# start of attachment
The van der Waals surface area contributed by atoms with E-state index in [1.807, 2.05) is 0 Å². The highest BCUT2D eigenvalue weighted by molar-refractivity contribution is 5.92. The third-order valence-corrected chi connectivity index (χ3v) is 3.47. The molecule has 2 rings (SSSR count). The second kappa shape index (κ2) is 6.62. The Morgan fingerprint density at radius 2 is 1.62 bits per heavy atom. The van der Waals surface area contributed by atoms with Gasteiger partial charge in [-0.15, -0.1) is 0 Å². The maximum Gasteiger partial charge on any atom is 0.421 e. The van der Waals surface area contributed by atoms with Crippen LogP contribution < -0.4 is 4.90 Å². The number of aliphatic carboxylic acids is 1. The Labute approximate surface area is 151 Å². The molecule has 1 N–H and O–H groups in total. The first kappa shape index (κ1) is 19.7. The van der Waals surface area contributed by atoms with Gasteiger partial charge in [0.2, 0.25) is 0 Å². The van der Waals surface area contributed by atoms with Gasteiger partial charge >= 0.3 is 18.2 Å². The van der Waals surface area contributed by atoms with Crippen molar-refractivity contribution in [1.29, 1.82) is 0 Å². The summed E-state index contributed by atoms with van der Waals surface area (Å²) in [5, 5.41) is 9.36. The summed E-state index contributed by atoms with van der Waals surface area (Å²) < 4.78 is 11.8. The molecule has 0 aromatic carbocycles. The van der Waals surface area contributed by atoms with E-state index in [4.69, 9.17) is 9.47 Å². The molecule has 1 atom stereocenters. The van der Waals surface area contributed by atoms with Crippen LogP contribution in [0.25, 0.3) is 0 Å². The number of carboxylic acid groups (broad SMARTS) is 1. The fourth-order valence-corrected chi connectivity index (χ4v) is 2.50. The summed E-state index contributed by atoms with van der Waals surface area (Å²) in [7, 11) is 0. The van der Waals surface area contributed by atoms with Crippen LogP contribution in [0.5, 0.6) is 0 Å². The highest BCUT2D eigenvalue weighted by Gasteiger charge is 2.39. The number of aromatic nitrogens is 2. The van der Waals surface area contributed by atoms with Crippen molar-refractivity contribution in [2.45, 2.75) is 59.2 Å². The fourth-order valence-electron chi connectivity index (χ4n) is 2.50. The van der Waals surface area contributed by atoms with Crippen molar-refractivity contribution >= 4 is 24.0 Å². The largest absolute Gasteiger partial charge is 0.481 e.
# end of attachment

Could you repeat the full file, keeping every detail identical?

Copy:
The van der Waals surface area contributed by atoms with E-state index in [1.807, 2.05) is 0 Å². The highest BCUT2D eigenvalue weighted by molar-refractivity contribution is 5.92. The third-order valence-corrected chi connectivity index (χ3v) is 3.47. The molecule has 2 rings (SSSR count). The second kappa shape index (κ2) is 6.62. The Morgan fingerprint density at radius 2 is 1.62 bits per heavy atom. The van der Waals surface area contributed by atoms with Gasteiger partial charge in [-0.15, -0.1) is 0 Å². The maximum Gasteiger partial charge on any atom is 0.421 e. The van der Waals surface area contributed by atoms with Crippen LogP contribution < -0.4 is 4.90 Å². The number of aliphatic carboxylic acids is 1. The Labute approximate surface area is 151 Å². The molecule has 1 N–H and O–H groups in total. The first kappa shape index (κ1) is 19.7. The van der Waals surface area contributed by atoms with Gasteiger partial charge in [0.2, 0.25) is 0 Å². The van der Waals surface area contributed by atoms with Gasteiger partial charge >= 0.3 is 18.2 Å². The van der Waals surface area contributed by atoms with Crippen molar-refractivity contribution in [1.29, 1.82) is 0 Å². The summed E-state index contributed by atoms with van der Waals surface area (Å²) in [5, 5.41) is 9.36. The summed E-state index contributed by atoms with van der Waals surface area (Å²) < 4.78 is 11.8. The molecule has 0 aromatic carbocycles. The van der Waals surface area contributed by atoms with E-state index in [4.69, 9.17) is 9.47 Å². The molecule has 1 atom stereocenters. The van der Waals surface area contributed by atoms with Crippen LogP contribution in [0.25, 0.3) is 0 Å². The number of carboxylic acid groups (broad SMARTS) is 1. The fourth-order valence-corrected chi connectivity index (χ4v) is 2.50. The summed E-state index contributed by atoms with van der Waals surface area (Å²) in [7, 11) is 0. The van der Waals surface area contributed by atoms with Crippen LogP contribution in [0.5, 0.6) is 0 Å². The highest BCUT2D eigenvalue weighted by Gasteiger charge is 2.39. The number of aromatic nitrogens is 2. The van der Waals surface area contributed by atoms with Crippen molar-refractivity contribution in [2.45, 2.75) is 59.2 Å². The fourth-order valence-electron chi connectivity index (χ4n) is 2.50. The van der Waals surface area contributed by atoms with Crippen molar-refractivity contribution >= 4 is 24.0 Å². The largest absolute Gasteiger partial charge is 0.481 e.